Sustainable Putnam

Farewell, 2020. Hello, 2021!

This post was originally written June 2, 2020, but never published. Here it is on December 27, at the twilight at this most incredible of years, perhaps even more timely now…

My family and I have been trying to get out each weekend for a local day hike. Stretch the legs. Forget our work and our chores. Immerse ourselves in nature. It’s something we’ve always done, but certainly not every weekend. And each week, it never fails to refresh our bodies and minds, and uplift our spirits. This past Sunday, however, the unexpected happened. I ran into a friend.

It was SO wonderful to see a friend at such an unexpected time and place. I actually recognized her children, who I heard, then spotted through some trees, as they played by a stream. Then I saw my friend and called out to her from the ridge above. Sure enough, it was her with her whole family, and me with mine. We made now familiar comments about “this crazy situation,” how exhausting it has been for her to home school her elementary school-age children, and me, as a teacher, to connect with students via Zoom.

As we said our good byes and I turned to catch up with my family, my friend called to me, “Hey! Do you remember that conversation we had last fall? That I wanted my family to start having dinners together at the table? Well, we’re doing it! Every night now … and it’s wonderful!”

“Yeah!” her son exclaimed. “We used to eat real quick and run to the TV, but now we eat together every night, and we talk and we wait for Mom and Dad to finish before we get up!”

We shared a chuckle over that summary, but it was clear that their dinners together are wonderful for her whole family.

So we ended our conversation once again, and I hustled to catch up to my own family, already ahead on the trail. As we hiked on, I started to imagine what those dinners would be like with two elementary school-aged children. Do they help set and clear the table? Or maybe even do a little food prep with their mother and father?

How many other families are now sharing the evening meal who never had the opportunity before? Late nights at work, business travel, or just plain fatigue from the daily grind keeps many families from spending significant time together. Many of us are still fatigued, but how many of us have used this opportunity to re-engineer a little piece of our home life with roommates, partners, or relatives?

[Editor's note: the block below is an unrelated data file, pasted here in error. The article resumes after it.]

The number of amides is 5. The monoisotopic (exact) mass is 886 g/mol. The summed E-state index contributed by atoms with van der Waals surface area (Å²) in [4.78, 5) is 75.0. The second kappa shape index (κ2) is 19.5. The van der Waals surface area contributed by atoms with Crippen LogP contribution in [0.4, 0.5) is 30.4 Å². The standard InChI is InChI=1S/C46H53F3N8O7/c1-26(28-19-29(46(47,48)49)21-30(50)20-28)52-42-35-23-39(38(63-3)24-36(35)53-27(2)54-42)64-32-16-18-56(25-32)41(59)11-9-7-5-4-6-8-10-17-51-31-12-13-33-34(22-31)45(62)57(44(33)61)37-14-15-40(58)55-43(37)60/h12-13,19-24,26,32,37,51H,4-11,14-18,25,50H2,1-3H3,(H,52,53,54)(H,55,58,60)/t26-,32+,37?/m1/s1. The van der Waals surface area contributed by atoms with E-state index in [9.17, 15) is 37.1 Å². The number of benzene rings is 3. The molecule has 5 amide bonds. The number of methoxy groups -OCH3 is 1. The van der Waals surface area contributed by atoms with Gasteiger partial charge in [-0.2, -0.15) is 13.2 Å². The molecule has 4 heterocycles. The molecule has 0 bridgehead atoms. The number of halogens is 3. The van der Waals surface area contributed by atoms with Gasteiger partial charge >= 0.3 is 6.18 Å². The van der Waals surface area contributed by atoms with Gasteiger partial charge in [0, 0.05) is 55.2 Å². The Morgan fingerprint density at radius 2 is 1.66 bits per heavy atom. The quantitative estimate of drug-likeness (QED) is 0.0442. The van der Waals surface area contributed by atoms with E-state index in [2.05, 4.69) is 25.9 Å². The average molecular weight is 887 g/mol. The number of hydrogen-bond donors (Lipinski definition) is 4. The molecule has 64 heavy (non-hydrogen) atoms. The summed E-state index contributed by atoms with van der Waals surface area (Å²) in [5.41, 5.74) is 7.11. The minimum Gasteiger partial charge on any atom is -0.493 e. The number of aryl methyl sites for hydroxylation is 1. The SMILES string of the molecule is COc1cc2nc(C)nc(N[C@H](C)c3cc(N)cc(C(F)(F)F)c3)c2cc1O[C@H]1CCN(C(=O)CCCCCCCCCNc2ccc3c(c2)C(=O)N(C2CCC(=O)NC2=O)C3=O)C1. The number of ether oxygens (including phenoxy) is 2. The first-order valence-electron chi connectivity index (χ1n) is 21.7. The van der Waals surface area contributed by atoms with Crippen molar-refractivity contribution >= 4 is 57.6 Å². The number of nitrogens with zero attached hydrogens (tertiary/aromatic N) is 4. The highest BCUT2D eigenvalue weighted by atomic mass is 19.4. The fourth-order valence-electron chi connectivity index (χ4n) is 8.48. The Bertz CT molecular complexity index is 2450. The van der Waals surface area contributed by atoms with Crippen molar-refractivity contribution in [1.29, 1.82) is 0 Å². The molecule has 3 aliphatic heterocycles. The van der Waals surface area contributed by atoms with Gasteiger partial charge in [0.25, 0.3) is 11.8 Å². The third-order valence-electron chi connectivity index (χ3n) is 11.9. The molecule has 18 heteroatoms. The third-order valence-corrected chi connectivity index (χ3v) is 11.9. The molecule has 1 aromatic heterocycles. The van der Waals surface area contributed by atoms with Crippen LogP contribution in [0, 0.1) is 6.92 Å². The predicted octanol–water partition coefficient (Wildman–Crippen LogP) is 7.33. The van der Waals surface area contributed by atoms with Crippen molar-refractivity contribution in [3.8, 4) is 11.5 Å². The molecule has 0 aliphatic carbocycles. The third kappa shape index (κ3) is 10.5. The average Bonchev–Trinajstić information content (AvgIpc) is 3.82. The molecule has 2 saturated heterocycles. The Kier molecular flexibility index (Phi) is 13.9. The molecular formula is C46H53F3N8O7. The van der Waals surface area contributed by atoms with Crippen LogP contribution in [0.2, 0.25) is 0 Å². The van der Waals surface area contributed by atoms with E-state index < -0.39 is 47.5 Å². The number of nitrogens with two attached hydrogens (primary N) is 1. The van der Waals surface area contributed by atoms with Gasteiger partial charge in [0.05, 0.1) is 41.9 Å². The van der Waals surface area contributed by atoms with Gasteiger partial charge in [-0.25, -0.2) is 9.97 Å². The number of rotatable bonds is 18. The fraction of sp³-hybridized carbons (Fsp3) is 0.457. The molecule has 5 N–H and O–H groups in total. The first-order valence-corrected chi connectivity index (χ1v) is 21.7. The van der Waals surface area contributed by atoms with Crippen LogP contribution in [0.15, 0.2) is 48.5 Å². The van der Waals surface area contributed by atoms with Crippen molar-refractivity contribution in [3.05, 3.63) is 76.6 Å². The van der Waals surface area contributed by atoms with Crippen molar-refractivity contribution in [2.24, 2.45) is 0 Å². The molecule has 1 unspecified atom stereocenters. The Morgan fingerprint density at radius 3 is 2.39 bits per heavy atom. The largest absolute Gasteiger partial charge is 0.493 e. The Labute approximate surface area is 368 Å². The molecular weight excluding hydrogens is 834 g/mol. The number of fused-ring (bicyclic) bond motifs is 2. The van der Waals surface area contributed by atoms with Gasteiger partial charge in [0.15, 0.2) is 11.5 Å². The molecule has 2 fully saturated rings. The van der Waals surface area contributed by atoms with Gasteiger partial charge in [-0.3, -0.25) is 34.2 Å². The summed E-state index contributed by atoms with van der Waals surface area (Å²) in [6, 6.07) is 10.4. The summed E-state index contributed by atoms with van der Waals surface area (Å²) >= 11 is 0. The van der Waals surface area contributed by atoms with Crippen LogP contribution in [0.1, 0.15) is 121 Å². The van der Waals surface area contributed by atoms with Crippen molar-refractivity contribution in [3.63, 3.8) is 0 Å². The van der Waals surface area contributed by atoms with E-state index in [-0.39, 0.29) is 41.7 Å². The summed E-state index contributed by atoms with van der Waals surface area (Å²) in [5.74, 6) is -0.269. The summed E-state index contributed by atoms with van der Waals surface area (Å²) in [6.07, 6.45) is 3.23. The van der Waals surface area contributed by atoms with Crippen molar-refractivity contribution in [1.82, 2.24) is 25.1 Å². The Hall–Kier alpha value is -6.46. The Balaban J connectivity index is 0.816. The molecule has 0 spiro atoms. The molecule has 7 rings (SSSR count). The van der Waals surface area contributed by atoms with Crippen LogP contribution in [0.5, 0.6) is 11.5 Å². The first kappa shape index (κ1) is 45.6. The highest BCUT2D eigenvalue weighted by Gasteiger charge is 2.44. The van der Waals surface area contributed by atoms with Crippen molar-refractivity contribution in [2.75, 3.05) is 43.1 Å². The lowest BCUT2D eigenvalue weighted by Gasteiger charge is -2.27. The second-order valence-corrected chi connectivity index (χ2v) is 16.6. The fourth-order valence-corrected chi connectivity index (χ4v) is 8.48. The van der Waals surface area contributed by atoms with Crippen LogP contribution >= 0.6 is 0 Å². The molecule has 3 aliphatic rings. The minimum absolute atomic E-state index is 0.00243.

My spouse has reported that those meal-in-a-box services have been booming, and we couldn’t find yeast in any grocery store for months. Clearly, many are cooking more meals at home, baking, planting vegetable and herb gardens, and taking on all kinds of home and yard projects.

Others are volunteering in our community, assisting those who are elderly, home bound, or disabled. Working for nonprofits such as Community Cares or Second Chance Foods. It’s more than heartening, though it’s also clear that the pandemic has had a horrible impact on many residents’ health and well being. Unemployment and financial crises are impacting many of us. There’s nothing inspiring or heartwarming about losing your income and/or your medical insurance. These are direct impacts that must be addressed at every level of our society.

While much has been done locally, much more action is needed. That too is part of the silver lining for those of us who are less impacted. We have the opportunity to do good staring us in the face. Taking up those opportunities provides benefits to the beneficiary as well as the benefactor. It’s inspiring.

Whether you’re helping others, cooking, gardening, or cleaning or repairing your own home, or carrying out a long-planned project, you are acting intentionally, perhaps in a way that was rarely or never possible before COVID-19 compelled us all to shelter in place.

I’m not the first to note that it has been recreational in the literal sense of that word. We are re-creating our lives, with intention, moment by moment. I am here. At home. I have no alternative. What do I want to do with this moment? As I think about and plan my days, I make deliberate choices — and act on them! That is truly liberating.

So what if, after Putnam County is fully re-opened, we continue to live our lives in this way? What if we decide to continue cooking our own meals, dining together with intention, growing our own vegetables, making home repairs, and volunteering our time? How much more joy and satisfaction would we find in our lives if we remain the producers we’ve become this year, not merely consumers? How much richer in spirit will we be? How much friendlier and more cohesive will our communities be? The pandemic will pass, but we can carry forward with us this new perspective, the good works already completed, and the hope for a better tomorrow.

In what ways has 2020 changed your perspective or how you spend your days and evenings? Please share your story below.

1 thought on “Farewell, 2020. Hello, 2021!”

  1. As one example, I used to spend many evenings driving to community meetings in my town or elsewhere in the County. With the switch to Zoom, I have found that I can be just as active in these group meetings without all of us getting in our cars to drive to our mutual meeting site. Additionally, people who often couldn’t attend in person are able to join virtually. So I hope that will continue.

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